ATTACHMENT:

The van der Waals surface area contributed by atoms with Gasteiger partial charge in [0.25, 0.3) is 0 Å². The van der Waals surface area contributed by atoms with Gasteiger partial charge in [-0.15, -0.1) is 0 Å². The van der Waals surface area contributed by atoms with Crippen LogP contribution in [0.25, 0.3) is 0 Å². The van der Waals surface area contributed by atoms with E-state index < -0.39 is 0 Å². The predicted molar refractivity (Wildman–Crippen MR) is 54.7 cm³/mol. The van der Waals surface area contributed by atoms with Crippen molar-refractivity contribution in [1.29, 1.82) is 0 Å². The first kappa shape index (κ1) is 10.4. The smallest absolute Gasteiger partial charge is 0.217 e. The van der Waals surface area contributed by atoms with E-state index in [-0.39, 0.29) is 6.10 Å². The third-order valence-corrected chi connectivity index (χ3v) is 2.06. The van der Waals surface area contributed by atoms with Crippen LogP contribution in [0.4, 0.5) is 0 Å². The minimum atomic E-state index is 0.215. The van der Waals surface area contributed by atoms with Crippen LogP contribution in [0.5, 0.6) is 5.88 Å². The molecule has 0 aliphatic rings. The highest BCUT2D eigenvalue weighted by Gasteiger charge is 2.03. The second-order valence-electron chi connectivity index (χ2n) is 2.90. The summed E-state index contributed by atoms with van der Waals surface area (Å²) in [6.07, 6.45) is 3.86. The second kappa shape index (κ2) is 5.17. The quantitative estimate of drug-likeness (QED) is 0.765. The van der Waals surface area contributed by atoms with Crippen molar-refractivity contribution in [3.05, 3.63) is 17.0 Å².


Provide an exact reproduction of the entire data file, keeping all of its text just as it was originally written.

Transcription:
The van der Waals surface area contributed by atoms with Gasteiger partial charge in [0.25, 0.3) is 0 Å². The van der Waals surface area contributed by atoms with Gasteiger partial charge in [-0.15, -0.1) is 0 Å². The van der Waals surface area contributed by atoms with Crippen LogP contribution in [0.25, 0.3) is 0 Å². The van der Waals surface area contributed by atoms with E-state index < -0.39 is 0 Å². The predicted molar refractivity (Wildman–Crippen MR) is 54.7 cm³/mol. The van der Waals surface area contributed by atoms with Crippen molar-refractivity contribution in [1.29, 1.82) is 0 Å². The first kappa shape index (κ1) is 10.4. The smallest absolute Gasteiger partial charge is 0.217 e. The van der Waals surface area contributed by atoms with E-state index in [-0.39, 0.29) is 6.10 Å². The third-order valence-corrected chi connectivity index (χ3v) is 2.06. The van der Waals surface area contributed by atoms with Crippen LogP contribution in [0.4, 0.5) is 0 Å². The minimum atomic E-state index is 0.215. The van der Waals surface area contributed by atoms with Crippen LogP contribution in [0.5, 0.6) is 5.88 Å². The molecule has 0 aliphatic rings. The highest BCUT2D eigenvalue weighted by Gasteiger charge is 2.03. The second-order valence-electron chi connectivity index (χ2n) is 2.90. The summed E-state index contributed by atoms with van der Waals surface area (Å²) in [6.07, 6.45) is 3.86. The second kappa shape index (κ2) is 5.17. The quantitative estimate of drug-likeness (QED) is 0.765. The van der Waals surface area contributed by atoms with Crippen molar-refractivity contribution in [3.05, 3.63) is 17.0 Å².